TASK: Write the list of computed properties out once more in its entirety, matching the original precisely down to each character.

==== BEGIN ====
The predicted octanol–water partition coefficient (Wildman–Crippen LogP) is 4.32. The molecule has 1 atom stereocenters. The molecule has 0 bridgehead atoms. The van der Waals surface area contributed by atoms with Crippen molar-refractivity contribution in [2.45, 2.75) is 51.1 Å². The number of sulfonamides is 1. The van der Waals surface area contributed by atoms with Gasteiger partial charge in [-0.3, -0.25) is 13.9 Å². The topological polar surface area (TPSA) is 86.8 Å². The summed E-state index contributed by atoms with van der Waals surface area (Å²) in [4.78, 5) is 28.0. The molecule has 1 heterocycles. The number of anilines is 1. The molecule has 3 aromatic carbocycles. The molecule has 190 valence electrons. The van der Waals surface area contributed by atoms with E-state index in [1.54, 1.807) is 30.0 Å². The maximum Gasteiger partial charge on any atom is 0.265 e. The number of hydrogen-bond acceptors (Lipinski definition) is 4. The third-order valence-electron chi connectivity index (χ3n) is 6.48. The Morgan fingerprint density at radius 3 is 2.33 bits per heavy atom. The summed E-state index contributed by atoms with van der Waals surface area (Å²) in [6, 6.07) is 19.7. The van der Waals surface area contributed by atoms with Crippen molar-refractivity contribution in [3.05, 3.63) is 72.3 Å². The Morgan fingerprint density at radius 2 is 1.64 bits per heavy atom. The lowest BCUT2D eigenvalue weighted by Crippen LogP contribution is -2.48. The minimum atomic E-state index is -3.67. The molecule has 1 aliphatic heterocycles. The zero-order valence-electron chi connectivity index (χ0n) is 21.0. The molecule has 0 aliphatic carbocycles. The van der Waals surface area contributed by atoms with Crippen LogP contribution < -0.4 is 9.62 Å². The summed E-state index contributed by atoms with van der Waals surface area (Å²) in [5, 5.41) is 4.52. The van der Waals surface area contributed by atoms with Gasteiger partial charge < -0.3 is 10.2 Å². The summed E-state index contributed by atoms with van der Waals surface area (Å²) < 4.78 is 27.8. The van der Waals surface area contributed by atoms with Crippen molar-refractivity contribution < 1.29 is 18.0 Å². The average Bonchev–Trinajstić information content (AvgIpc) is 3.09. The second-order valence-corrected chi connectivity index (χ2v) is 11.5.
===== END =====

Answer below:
The predicted octanol–water partition coefficient (Wildman–Crippen LogP) is 4.32. The molecule has 1 atom stereocenters. The molecule has 0 bridgehead atoms. The van der Waals surface area contributed by atoms with Crippen molar-refractivity contribution in [2.45, 2.75) is 51.1 Å². The number of sulfonamides is 1. The van der Waals surface area contributed by atoms with Gasteiger partial charge in [-0.3, -0.25) is 13.9 Å². The topological polar surface area (TPSA) is 86.8 Å². The summed E-state index contributed by atoms with van der Waals surface area (Å²) in [4.78, 5) is 28.0. The molecule has 1 heterocycles. The number of anilines is 1. The molecule has 3 aromatic carbocycles. The molecule has 190 valence electrons. The van der Waals surface area contributed by atoms with E-state index in [1.54, 1.807) is 30.0 Å². The maximum Gasteiger partial charge on any atom is 0.265 e. The number of hydrogen-bond acceptors (Lipinski definition) is 4. The third-order valence-electron chi connectivity index (χ3n) is 6.48. The Morgan fingerprint density at radius 3 is 2.33 bits per heavy atom. The summed E-state index contributed by atoms with van der Waals surface area (Å²) in [6, 6.07) is 19.7. The van der Waals surface area contributed by atoms with Crippen molar-refractivity contribution in [3.05, 3.63) is 72.3 Å². The Morgan fingerprint density at radius 2 is 1.64 bits per heavy atom. The lowest BCUT2D eigenvalue weighted by Crippen LogP contribution is -2.48. The minimum atomic E-state index is -3.67. The molecule has 1 aliphatic heterocycles. The zero-order valence-electron chi connectivity index (χ0n) is 21.0. The molecule has 0 aliphatic carbocycles. The van der Waals surface area contributed by atoms with Crippen LogP contribution < -0.4 is 9.62 Å². The summed E-state index contributed by atoms with van der Waals surface area (Å²) in [5, 5.41) is 4.52. The van der Waals surface area contributed by atoms with Gasteiger partial charge < -0.3 is 10.2 Å². The summed E-state index contributed by atoms with van der Waals surface area (Å²) < 4.78 is 27.8. The van der Waals surface area contributed by atoms with Crippen molar-refractivity contribution < 1.29 is 18.0 Å². The average Bonchev–Trinajstić information content (AvgIpc) is 3.09. The second-order valence-corrected chi connectivity index (χ2v) is 11.5.